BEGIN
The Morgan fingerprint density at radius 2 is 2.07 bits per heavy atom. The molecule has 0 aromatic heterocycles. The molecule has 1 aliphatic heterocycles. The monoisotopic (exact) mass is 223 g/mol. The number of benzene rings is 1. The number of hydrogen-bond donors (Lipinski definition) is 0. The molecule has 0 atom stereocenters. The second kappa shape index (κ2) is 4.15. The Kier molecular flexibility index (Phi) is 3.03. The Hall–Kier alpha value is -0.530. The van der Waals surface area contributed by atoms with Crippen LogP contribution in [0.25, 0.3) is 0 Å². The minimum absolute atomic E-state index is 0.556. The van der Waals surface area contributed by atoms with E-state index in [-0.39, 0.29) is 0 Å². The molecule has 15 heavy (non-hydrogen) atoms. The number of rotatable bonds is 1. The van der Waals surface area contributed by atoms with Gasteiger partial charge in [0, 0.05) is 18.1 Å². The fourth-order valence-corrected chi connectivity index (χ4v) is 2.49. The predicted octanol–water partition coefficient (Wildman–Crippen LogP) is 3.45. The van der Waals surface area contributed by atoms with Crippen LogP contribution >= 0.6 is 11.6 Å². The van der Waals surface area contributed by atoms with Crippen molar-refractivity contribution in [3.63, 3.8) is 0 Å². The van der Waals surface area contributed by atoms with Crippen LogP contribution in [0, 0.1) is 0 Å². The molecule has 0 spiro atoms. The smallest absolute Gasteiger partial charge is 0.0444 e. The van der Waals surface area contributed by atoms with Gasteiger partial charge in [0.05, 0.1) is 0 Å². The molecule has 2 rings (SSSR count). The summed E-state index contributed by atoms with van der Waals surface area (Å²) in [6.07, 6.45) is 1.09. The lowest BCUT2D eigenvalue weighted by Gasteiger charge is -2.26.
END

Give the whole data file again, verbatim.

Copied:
The Morgan fingerprint density at radius 2 is 2.07 bits per heavy atom. The molecule has 0 aromatic heterocycles. The molecule has 1 aliphatic heterocycles. The monoisotopic (exact) mass is 223 g/mol. The number of benzene rings is 1. The number of hydrogen-bond donors (Lipinski definition) is 0. The molecule has 0 atom stereocenters. The second kappa shape index (κ2) is 4.15. The Kier molecular flexibility index (Phi) is 3.03. The Hall–Kier alpha value is -0.530. The van der Waals surface area contributed by atoms with Crippen LogP contribution in [0.25, 0.3) is 0 Å². The minimum absolute atomic E-state index is 0.556. The van der Waals surface area contributed by atoms with E-state index in [-0.39, 0.29) is 0 Å². The molecule has 15 heavy (non-hydrogen) atoms. The number of rotatable bonds is 1. The van der Waals surface area contributed by atoms with Gasteiger partial charge in [0, 0.05) is 18.1 Å². The fourth-order valence-corrected chi connectivity index (χ4v) is 2.49. The predicted octanol–water partition coefficient (Wildman–Crippen LogP) is 3.45. The van der Waals surface area contributed by atoms with Crippen LogP contribution >= 0.6 is 11.6 Å². The van der Waals surface area contributed by atoms with Crippen molar-refractivity contribution in [3.63, 3.8) is 0 Å². The van der Waals surface area contributed by atoms with Crippen LogP contribution in [0, 0.1) is 0 Å². The molecule has 0 spiro atoms. The smallest absolute Gasteiger partial charge is 0.0444 e. The van der Waals surface area contributed by atoms with Gasteiger partial charge in [0.05, 0.1) is 0 Å². The molecule has 2 rings (SSSR count). The summed E-state index contributed by atoms with van der Waals surface area (Å²) in [6.07, 6.45) is 1.09. The lowest BCUT2D eigenvalue weighted by Gasteiger charge is -2.26.